Proceedings of the American Antiquarian Society, Volume 5

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American Antiquarian Society., 1889 - United States
 

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Page 334 - The navigable waters leading into the Mississippi and St. Lawrence, and the carrying places between the same, shall be common highways, and forever free, as well to the inhabitants of the said territory, as to the citizens of the United States, and those of any other states that may be admitted into the confederacy, without any tax, impost, or duty therefor.
Page 331 - No man shall be deprived of his liberty or property, but by the judgment of his peers, or the law of the land; and, should the public exigencies make it necessary, for the common preservation, to take any person's property, or to demand his particular services, full compensation shall be made for the same.
Page 325 - That the estates both of resident and non-resident proprietors in the said territory, dying intestate, shall descend to and be distributed among their children and the descendants of a deceased child in equal parts ; the descendants of a deceased child or grandchild to take the share of their deceased parent in equal parts among them ; and where there shall be no children or descendants, then in equal parts to the...
Page 328 - ... after which the number and proportion of representatives shall be regulated by the legislature : provided that no person be eligible or qualified to act as a representative, unless he shall have been a citizen of one of the United States three years, and be a resident in the district, or unless he shall have resided in the district three years ; and in either case shall likewise hold in his own right, in...
Page 329 - And the governor, legislative council, and house of representatives, shall have authority to make laws in all cases for the good government of the district, not repugnant to the principles and articles in this ordinance established and declared. And all bills having passed by a majority in the house, and by a majority in the council, shall be referred to the governor for his assent ; but no bill or legislative act whatever, shall be of any force without his assent. The governor shall have power to...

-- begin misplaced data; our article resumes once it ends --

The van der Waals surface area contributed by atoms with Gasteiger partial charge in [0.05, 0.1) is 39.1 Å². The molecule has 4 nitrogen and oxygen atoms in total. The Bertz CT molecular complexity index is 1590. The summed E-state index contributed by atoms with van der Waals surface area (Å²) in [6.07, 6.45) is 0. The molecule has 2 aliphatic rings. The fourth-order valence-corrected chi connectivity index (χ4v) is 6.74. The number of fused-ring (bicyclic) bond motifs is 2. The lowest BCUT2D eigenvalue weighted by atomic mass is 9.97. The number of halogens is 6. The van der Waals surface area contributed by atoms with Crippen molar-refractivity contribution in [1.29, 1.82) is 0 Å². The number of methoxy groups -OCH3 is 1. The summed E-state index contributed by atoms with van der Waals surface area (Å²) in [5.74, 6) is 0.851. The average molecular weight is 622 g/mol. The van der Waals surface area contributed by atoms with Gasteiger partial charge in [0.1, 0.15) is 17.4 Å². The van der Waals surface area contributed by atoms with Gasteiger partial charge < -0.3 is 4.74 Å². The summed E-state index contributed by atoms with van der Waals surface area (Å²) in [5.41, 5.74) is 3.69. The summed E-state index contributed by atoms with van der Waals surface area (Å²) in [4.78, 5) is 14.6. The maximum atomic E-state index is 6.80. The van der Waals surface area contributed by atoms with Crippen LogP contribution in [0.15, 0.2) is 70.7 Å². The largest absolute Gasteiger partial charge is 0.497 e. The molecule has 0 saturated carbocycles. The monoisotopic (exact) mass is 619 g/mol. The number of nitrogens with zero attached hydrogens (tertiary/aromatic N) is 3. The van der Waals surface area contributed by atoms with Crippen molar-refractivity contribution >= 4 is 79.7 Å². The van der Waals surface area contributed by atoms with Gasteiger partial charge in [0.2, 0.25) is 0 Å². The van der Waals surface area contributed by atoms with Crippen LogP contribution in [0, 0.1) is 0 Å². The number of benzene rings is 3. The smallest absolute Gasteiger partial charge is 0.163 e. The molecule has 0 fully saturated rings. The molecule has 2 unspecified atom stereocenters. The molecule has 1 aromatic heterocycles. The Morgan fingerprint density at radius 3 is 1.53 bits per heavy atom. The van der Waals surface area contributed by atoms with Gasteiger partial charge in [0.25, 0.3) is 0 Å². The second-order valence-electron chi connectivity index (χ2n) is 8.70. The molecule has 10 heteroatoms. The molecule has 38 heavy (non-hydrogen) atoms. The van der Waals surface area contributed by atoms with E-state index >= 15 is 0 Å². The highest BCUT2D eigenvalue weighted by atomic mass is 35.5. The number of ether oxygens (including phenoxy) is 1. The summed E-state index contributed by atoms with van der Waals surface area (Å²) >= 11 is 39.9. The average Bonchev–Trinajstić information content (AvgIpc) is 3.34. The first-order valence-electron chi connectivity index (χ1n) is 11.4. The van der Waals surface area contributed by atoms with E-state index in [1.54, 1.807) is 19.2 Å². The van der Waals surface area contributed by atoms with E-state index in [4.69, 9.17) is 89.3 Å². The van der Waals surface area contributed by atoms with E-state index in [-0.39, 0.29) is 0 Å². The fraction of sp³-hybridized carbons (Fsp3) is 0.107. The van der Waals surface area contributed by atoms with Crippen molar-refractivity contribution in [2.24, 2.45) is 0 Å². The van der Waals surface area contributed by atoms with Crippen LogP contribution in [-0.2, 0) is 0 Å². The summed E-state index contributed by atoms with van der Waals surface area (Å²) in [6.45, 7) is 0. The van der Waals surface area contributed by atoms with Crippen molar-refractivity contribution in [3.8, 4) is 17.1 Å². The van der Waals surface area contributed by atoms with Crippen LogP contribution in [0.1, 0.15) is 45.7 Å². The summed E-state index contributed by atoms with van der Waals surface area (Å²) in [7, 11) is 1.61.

Page 325 - ... may be devised or bequeathed by wills in writing, signed and sealed by him or her, in whom the estate may be, (being of full age,) and attested by three witnesses ; and real estates may be conveyed by lease and release, or bargain and sale, signed, sealed, and delivered, by the person, being of full age, in whom the estate may be, and attested by two witnesses, provided such wills be duly proved, and such conveyances be acknowledged, or the execution thereof duly proved, and be recorded within...
Page 335 - There shall be neither slavery nor involuntary servitude in the said territory, otherwise than in the punishment of crimes, whereof the party shall have been duly convicted : Provided always, That any person escaping into the same, from whom labor or service is lawfully claimed in any one of the original States, such fugitive may be lawfully reclaimed, and conveyed to the person claiming his or her labor or service as aforesaid.
Page 326 - Be it ordained by the authority aforesaid that there shall be appointed from time to time, by Congress, a governor whose commission shall continue in force for the term of three years, unless sooner revoked by Congress...
Page 332 - Indians ; their lands and property shall never be taken from them without their consent, and in their property, rights, and liberty, they shall never be invaded or disturbed, unless in just and lawful wars, authorized by congress; but laws, founded in justice and humanity, shall, from time to time, be made, for preventing wrongs being done to them, and for preserving peace and friendship with them.
Page 327 - For the prevention of crimes and injuries, the laws to be adopted or made shall have force in all parts of the district, and for the execution of process, criminal and civil, the governor shall make proper divisions thereof; and he shall proceed, from time to time, as circumstances may require, to lay out the parts of the district in which the Indian title shall have been extinguished, into counties and townships, subject, however, to such alterations as may thereafter be made by the legislature.

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